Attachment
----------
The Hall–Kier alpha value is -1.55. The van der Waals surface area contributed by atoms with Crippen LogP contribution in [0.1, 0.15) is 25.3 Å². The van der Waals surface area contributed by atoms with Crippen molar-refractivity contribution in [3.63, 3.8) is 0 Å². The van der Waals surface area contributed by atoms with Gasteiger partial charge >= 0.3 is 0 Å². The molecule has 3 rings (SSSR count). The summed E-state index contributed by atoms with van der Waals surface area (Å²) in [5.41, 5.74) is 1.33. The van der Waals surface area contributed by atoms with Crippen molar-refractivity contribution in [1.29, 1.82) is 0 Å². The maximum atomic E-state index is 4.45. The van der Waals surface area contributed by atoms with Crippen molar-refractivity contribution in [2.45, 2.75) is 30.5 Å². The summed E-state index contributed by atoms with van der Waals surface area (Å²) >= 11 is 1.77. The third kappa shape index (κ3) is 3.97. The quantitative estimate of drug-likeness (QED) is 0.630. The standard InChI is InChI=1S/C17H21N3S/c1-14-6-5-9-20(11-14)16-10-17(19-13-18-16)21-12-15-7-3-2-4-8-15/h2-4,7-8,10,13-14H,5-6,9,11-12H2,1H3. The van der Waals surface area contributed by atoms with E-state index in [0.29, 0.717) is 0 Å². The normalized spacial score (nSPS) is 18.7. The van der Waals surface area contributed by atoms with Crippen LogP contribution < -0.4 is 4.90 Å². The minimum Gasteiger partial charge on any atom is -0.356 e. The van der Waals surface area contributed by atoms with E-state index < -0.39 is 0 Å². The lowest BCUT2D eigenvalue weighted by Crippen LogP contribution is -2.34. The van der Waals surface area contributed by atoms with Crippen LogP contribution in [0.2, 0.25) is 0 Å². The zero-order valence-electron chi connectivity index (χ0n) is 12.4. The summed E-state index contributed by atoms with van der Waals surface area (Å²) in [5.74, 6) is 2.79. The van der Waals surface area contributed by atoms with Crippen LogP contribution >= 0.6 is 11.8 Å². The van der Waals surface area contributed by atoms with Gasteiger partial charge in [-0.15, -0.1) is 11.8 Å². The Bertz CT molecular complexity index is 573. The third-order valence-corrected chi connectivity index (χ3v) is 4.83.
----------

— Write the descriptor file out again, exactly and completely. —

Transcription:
The Hall–Kier alpha value is -1.55. The van der Waals surface area contributed by atoms with Crippen LogP contribution in [0.1, 0.15) is 25.3 Å². The van der Waals surface area contributed by atoms with Crippen molar-refractivity contribution in [3.63, 3.8) is 0 Å². The van der Waals surface area contributed by atoms with Gasteiger partial charge >= 0.3 is 0 Å². The molecule has 3 rings (SSSR count). The summed E-state index contributed by atoms with van der Waals surface area (Å²) in [5.41, 5.74) is 1.33. The van der Waals surface area contributed by atoms with Crippen molar-refractivity contribution in [1.29, 1.82) is 0 Å². The maximum atomic E-state index is 4.45. The van der Waals surface area contributed by atoms with Crippen molar-refractivity contribution in [2.45, 2.75) is 30.5 Å². The summed E-state index contributed by atoms with van der Waals surface area (Å²) >= 11 is 1.77. The third kappa shape index (κ3) is 3.97. The quantitative estimate of drug-likeness (QED) is 0.630. The standard InChI is InChI=1S/C17H21N3S/c1-14-6-5-9-20(11-14)16-10-17(19-13-18-16)21-12-15-7-3-2-4-8-15/h2-4,7-8,10,13-14H,5-6,9,11-12H2,1H3. The van der Waals surface area contributed by atoms with E-state index in [0.29, 0.717) is 0 Å². The normalized spacial score (nSPS) is 18.7. The van der Waals surface area contributed by atoms with Crippen LogP contribution < -0.4 is 4.90 Å². The minimum Gasteiger partial charge on any atom is -0.356 e. The van der Waals surface area contributed by atoms with E-state index < -0.39 is 0 Å². The lowest BCUT2D eigenvalue weighted by Crippen LogP contribution is -2.34. The van der Waals surface area contributed by atoms with Crippen LogP contribution in [0.2, 0.25) is 0 Å². The zero-order valence-electron chi connectivity index (χ0n) is 12.4. The summed E-state index contributed by atoms with van der Waals surface area (Å²) in [5.74, 6) is 2.79. The van der Waals surface area contributed by atoms with Crippen LogP contribution >= 0.6 is 11.8 Å². The van der Waals surface area contributed by atoms with Gasteiger partial charge in [-0.15, -0.1) is 11.8 Å². The Bertz CT molecular complexity index is 573. The third-order valence-corrected chi connectivity index (χ3v) is 4.83.